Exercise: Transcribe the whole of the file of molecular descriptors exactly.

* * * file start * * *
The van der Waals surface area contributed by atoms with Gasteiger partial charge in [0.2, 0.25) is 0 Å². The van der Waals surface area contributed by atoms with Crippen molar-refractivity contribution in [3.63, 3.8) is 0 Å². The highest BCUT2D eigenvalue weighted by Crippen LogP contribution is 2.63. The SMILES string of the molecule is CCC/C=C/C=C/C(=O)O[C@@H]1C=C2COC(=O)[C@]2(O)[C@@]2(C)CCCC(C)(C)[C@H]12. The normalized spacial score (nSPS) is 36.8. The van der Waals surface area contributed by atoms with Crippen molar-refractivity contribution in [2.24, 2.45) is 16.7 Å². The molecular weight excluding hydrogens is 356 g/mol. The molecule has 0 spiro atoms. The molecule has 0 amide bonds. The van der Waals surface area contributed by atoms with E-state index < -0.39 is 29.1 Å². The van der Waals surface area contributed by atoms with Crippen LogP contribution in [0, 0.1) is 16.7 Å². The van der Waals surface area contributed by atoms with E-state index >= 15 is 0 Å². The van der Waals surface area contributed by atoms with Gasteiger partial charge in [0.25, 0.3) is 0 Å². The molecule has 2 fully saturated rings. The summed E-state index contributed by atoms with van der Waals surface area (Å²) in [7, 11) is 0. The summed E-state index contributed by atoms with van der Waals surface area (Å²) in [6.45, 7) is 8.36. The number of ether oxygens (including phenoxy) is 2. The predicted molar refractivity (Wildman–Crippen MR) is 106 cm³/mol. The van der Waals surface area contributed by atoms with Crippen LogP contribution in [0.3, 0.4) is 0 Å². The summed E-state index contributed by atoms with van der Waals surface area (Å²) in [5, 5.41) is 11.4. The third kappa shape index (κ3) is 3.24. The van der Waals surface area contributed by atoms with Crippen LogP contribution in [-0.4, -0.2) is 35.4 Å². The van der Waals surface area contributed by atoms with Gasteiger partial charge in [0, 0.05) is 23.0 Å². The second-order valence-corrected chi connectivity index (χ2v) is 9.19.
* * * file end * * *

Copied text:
The van der Waals surface area contributed by atoms with Gasteiger partial charge in [0.2, 0.25) is 0 Å². The van der Waals surface area contributed by atoms with Crippen molar-refractivity contribution in [3.63, 3.8) is 0 Å². The highest BCUT2D eigenvalue weighted by Crippen LogP contribution is 2.63. The SMILES string of the molecule is CCC/C=C/C=C/C(=O)O[C@@H]1C=C2COC(=O)[C@]2(O)[C@@]2(C)CCCC(C)(C)[C@H]12. The normalized spacial score (nSPS) is 36.8. The van der Waals surface area contributed by atoms with Crippen molar-refractivity contribution in [2.24, 2.45) is 16.7 Å². The molecular weight excluding hydrogens is 356 g/mol. The molecule has 0 spiro atoms. The molecule has 0 amide bonds. The van der Waals surface area contributed by atoms with E-state index < -0.39 is 29.1 Å². The van der Waals surface area contributed by atoms with Crippen LogP contribution in [0, 0.1) is 16.7 Å². The van der Waals surface area contributed by atoms with E-state index >= 15 is 0 Å². The van der Waals surface area contributed by atoms with Gasteiger partial charge in [0.25, 0.3) is 0 Å². The molecule has 2 fully saturated rings. The summed E-state index contributed by atoms with van der Waals surface area (Å²) in [7, 11) is 0. The summed E-state index contributed by atoms with van der Waals surface area (Å²) in [6.45, 7) is 8.36. The number of ether oxygens (including phenoxy) is 2. The predicted molar refractivity (Wildman–Crippen MR) is 106 cm³/mol. The van der Waals surface area contributed by atoms with Crippen LogP contribution in [0.3, 0.4) is 0 Å². The summed E-state index contributed by atoms with van der Waals surface area (Å²) in [5, 5.41) is 11.4. The third kappa shape index (κ3) is 3.24. The van der Waals surface area contributed by atoms with Crippen LogP contribution in [-0.4, -0.2) is 35.4 Å². The van der Waals surface area contributed by atoms with Gasteiger partial charge in [0, 0.05) is 23.0 Å². The second-order valence-corrected chi connectivity index (χ2v) is 9.19.